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Airplane!

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Airplane

Image credit: Airplane!, 1980

Since air travel is a distant memory for most of us these days, there’s no better time to watch a 90-minute joke about flying. Airplane! (Disc/Download), the classic parody film inspired by disaster flicks of the 1970s, makes me nostalgic and nauseated all at once. Two words you never want to hear on an airplane: Stomach. Virus.

To be honest, flying was always my least favorite part about travel. The seats are tiny, the air is either too hot or too cold, I distrust the ice in my cocktail, and I always end up next to a man-spreader. Now add virus anxiety, and you’ve got a situation that’s even more nightmarish. Somehow, the writers of Airplane! managed to turn all our air complaints into comedy gold, delivering a steady stream of one-liners and deadpan jokes—some of which land, and some of which fall pretty flat. Luckily Leslie Nielsen is on board to provide his dry sense of humor, almost single-handedly keeping this movie aloft.

I talk a lot about what I don’t like about air travel, but here’s something I do like: BISCOFF COOKIES. Day or night, I always look forward to my Biscoff and Ginger Ale. It’s the perfect snack, and the only thing that can distract me from the annoying person behind me watching YouTube videos on their ipad, without headphones. Yes, we can ALL hear you. While watching Airplane!, mimic the feeling of being airborne with this Biscoff Highball (recipe adapted from TheKitchn).

Biscoff Highball

1 ½ oz Bourbon

½ oz Biscoff Syrup (recipe below)

8 oz Ginger Ale

Combine Bourbon, Biscoff Syrup, and Ginger Ale in a glass over ice. Stir gently to combine.

Biscoff Highball

Biscoff Syrup

½ cup sugar

½ cup water

2 Biscoff Cookies, loosely crumbled

Boil sugar and water together, until sugar is dissolved. Let cool. Add cookie crumbles to a jar, then pour in the cooled syrup. Let the cookies dissolve and infuse the syrup, 4-6 hours. Strain to remove solid pieces, and keep syrup refrigerated in an air-tight container.

Airplane! is one of those movies where the more you drink, the funnier it gets. If you’re in the mood to watch one million Hare Krishna jokes and a blow-up “Otto” pilot, then by all means, stock up on bourbon. Surely, that’s all of us by now. But don’t worry- I won’t call you Shirley. Cheers!

Tammy and the Bachelor

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tammyandthebachelor

Image credit: Tammy and the Bachelor, 1957

The world lost one of its brightest stars last month when Debbie Reynolds passed away, following the tragic death of daughter Carrie Fisher. Although best known for Singin’ in the Rain, I’ll always have a fondness for her 1950’s rom-coms. One of my favorites is this week’s film Tammy and the Bachelor (DVD), a film equally famous for Reynolds’ rendition of the theme song. Sweet, dreamy, Tammy’s in love. And so am I.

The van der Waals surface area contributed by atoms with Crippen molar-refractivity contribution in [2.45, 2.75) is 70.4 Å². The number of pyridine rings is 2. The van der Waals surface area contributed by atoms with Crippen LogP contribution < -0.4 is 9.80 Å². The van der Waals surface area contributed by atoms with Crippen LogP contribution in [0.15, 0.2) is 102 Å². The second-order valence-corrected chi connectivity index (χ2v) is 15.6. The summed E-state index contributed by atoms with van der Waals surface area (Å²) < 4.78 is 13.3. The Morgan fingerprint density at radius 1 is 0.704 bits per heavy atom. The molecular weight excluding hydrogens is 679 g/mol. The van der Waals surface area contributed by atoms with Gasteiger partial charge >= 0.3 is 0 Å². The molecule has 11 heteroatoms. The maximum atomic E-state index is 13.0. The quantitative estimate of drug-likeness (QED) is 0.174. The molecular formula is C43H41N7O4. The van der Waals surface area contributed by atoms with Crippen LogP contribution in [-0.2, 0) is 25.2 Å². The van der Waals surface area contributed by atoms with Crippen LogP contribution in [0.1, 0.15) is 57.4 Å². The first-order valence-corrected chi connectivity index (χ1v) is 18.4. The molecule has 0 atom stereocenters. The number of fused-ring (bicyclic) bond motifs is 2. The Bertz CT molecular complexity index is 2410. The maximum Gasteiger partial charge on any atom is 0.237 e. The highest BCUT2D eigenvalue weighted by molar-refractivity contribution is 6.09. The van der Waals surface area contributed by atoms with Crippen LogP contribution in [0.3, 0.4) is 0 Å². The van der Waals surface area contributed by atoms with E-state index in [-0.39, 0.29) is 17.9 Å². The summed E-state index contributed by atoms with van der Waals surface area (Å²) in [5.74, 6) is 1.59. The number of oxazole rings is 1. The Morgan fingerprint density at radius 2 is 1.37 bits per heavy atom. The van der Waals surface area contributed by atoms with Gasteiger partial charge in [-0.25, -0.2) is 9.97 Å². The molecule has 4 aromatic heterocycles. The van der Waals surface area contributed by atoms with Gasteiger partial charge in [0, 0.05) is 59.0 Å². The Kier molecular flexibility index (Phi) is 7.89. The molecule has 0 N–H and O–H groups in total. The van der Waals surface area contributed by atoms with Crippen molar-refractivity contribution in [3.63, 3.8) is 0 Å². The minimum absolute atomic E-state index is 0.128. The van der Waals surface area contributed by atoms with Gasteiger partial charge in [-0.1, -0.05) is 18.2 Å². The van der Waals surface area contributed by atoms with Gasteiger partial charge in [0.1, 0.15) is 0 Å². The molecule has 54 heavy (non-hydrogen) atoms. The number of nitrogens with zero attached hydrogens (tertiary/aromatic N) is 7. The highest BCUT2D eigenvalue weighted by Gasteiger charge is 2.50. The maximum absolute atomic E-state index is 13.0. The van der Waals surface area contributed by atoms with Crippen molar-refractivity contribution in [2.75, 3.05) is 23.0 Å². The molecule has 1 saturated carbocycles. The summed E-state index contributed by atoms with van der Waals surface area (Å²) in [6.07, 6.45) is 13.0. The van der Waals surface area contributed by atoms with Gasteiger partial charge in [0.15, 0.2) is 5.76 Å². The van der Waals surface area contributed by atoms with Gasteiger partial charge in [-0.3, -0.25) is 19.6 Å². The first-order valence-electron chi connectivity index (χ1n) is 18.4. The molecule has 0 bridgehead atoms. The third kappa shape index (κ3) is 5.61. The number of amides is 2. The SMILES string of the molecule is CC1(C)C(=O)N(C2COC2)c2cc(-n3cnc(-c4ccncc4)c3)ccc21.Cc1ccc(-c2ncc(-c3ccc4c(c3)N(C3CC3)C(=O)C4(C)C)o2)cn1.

When country cutie Tammy rescues wealthy farmer Peter Brent from the wreckage of a plane crash, I couldn’t help but be shocked when the lifeless face pulled out of the swamp is that of 80’s comedy star Leslie Nielsen. I’m of the generation who only knew him as the deadpan comedy star from Airplane! and the Naked Gun film series. Seeing him as a sexy leading man with brown (not stark white!) hair is certainly a trip. Add to that an aged Fay Wray as the wacky spinster aunt at his Antebellum mansion, and you’ve got a cast that has to be seen to be believed.

Tammy’s journey is set in motion when her grandfather gets arrested for making moonshine, forcing her to turn to Peter and his family for sanctuary. This makes me appreciate what a wonderful time we live in, where homebrew is as easy and legal as ordering the kit from a catalog. Back on a bayou river in the 1950’s, things were tougher. If you’re watching Tammy and the Bachelor and you care to wet your whistle, I recommend drinking Riverwater*.

Riverwater

1.5 oz white moonshine

4 oz sweet tea

1 oz lemon juice

Mix all ingredients together in a mason jar, and stir until combined. Fill jar with crushed ice, and garnish with a lemon twist.

riverwater

(*Good for your constitution!)

Reynolds’ star was formed in the golden age of the Hollywood studio system, and lucky for us it resulted in so many endearing performances. It’s hard to watch her and not smile. Her sweetness and joy were infectious, and Tammy was no exception. As she sings her signature song in the moonlight, we realize that nothing in that sky outside her window could ever shine as brightly as her. Cheers!